VA plans to open 1,500 hospital beds to non-veterans infected with COVID-19

Photo credit Photo by Chip Somodevilla/Getty Images

The Department of Veterans Affairs plans to open 1,500 hospital beds to non-veterans infected with the coronavirus, Secretary Robert Wilkie announced.

The plan is part of VA's fourth mission to serve as a backup for the American healthcare system in times of crisis.

“We are in the fight, not only for the 9.5 million veterans who were part of our service, but we are in the fight for the people of the United States,” Wilkie said during a press briefing at the White House Sunday. 

He said VA is readying beds and plans to treat non-veteran patients in Louisiana, Michigan and Massachusetts so far. VA already is providing care for non-veterans at some of its hospitals in New York and New Jersey as of last week. At VA hospitals in Manhattan, Brooklyn and in East Orange, N.J., VA was treating at least 100 non-veterans, Wilkie said. 

VA planned to alert Louisiana Gov. John Bel Edwards today that the state could use the Shreveport, La. VA hospital for non-veterans after Edwards cautioned that the state could run out of ventilators this week. 

“We will be informing the governor of Louisiana, John Bel Edwards, tomorrow that we will give him access to our VA medical center in Shreveport to come to the aid of the people of the Pelican State,” Wilkie said. 

Louisiana, particularly New Orleans, has been one of the areas hardest hit by the virus for veterans and non-veterans. As of Sunday, the New Orleans VA had nearly 400 cases of veterans testing positive for the virus -- the most of any VA facility nationwide.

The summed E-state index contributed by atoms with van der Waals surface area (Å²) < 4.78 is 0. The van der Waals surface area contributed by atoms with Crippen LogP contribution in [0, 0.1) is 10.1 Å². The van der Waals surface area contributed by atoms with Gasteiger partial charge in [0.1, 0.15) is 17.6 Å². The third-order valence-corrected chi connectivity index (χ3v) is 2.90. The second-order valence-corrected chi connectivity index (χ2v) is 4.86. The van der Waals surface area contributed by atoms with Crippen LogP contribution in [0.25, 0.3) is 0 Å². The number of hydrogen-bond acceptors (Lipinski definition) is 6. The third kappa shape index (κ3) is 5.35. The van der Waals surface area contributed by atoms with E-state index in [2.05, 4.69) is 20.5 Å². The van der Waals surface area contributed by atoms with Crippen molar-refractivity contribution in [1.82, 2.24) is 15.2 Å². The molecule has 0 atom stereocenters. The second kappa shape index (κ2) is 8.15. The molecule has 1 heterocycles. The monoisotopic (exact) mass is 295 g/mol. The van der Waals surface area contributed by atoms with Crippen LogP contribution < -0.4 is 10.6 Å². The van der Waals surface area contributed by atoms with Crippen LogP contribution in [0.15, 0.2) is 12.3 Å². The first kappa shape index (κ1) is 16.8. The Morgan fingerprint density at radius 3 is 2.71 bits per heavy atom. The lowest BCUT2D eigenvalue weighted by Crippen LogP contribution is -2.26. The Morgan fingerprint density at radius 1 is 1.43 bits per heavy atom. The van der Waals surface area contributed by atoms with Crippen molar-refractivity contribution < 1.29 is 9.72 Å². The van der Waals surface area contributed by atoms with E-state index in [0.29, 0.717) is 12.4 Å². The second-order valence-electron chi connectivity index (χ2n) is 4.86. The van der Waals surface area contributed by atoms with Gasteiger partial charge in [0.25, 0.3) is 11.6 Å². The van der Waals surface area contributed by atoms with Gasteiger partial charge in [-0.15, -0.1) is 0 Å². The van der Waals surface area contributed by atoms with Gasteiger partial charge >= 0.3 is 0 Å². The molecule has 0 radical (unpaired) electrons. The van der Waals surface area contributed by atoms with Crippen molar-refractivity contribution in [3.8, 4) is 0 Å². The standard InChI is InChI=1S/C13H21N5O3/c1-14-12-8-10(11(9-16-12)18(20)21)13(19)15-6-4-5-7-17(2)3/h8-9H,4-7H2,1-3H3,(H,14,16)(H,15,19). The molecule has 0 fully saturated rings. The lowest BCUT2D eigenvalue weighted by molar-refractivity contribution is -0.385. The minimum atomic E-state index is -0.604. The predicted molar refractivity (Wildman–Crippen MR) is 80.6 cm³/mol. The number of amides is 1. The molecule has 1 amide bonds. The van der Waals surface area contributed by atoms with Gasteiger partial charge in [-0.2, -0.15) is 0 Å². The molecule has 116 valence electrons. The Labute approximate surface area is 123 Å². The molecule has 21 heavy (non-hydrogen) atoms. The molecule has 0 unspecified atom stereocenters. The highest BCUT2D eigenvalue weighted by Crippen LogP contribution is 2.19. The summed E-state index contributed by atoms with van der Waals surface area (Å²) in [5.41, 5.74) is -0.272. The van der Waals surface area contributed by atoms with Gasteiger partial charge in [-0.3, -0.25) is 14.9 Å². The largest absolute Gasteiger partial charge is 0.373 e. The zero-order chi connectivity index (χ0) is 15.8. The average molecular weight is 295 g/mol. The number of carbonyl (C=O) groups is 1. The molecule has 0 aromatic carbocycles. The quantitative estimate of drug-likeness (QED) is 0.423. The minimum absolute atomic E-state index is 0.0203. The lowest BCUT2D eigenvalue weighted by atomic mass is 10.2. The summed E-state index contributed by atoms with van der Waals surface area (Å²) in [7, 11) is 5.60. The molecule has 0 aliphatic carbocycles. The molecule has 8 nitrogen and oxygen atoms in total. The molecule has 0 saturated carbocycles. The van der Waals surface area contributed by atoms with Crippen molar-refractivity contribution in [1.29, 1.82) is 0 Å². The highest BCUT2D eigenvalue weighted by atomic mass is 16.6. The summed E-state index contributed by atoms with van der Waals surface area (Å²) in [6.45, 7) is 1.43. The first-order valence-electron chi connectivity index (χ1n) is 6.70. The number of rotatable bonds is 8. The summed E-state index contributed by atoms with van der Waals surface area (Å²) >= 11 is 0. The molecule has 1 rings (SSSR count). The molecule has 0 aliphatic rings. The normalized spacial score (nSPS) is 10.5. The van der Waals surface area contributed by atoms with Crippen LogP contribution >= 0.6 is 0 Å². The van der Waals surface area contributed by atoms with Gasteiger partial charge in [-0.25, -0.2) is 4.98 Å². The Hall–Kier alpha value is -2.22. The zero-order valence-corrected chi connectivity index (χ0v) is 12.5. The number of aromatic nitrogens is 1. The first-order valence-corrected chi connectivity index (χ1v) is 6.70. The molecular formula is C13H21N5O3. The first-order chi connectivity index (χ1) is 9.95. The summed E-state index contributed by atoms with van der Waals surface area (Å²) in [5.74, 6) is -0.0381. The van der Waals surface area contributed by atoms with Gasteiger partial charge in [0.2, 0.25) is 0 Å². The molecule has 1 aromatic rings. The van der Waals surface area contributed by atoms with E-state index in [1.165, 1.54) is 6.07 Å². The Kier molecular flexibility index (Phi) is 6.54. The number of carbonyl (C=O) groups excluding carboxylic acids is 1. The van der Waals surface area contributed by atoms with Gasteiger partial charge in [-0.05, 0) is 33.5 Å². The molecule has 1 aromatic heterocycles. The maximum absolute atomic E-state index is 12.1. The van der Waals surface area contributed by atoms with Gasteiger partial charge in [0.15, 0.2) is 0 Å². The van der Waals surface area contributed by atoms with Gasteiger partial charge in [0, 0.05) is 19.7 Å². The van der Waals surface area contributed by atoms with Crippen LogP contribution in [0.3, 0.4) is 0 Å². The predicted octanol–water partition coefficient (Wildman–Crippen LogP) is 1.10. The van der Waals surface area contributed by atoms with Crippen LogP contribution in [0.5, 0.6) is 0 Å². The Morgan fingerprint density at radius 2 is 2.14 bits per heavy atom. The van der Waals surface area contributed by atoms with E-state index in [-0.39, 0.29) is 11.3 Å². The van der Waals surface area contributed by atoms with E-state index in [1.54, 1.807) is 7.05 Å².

At least 18 veterans have died of the virus at the New Orleans VA. 

Last week, VA announced plans to transfer non-coronavirus patients to VA hospitals in Mississippi to make room for treating patients infected with the virus. 

VA is preparing to provide hospital beds in Ann Arbor, Mich. and Detroit, Wilkie said. VA also deployed a mobile pharmacy to Michigan, he said, and VA planned to provide help to at least two Massachusetts nursing homes, but did not provide further details. 

The John. D. Dingell VA Medical Center in Detroit has at least 91 veterans who tested positive for the virus as of Sunday. 

In all of VA's missives about providing aid to non-veterans, the department has been careful to say that those efforts would not negatively affect care for veterans. Wilkie echoed that sentiment on Sunday. 

VA cares for more than 9 million veterans, about half of which are older than 65 -- a population at higher risk for the virus, according to the Centers for Disease Control. 

As of Sunday, VA reported 2,699 cases of veterans testing positive for the virus and at least 103 deaths. VA said it had administered nearly 25,000 tests nationwide. 

VA has four main missions: to care for veterans and their families, train medical professionals, conduct research and to serve as a last line of defense for all Americans in national health emergencies. 

VA is a last line of defense in the US against national medical emergencies like pandemics


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Reach Abbie Bennett: or @AbbieRBennett.
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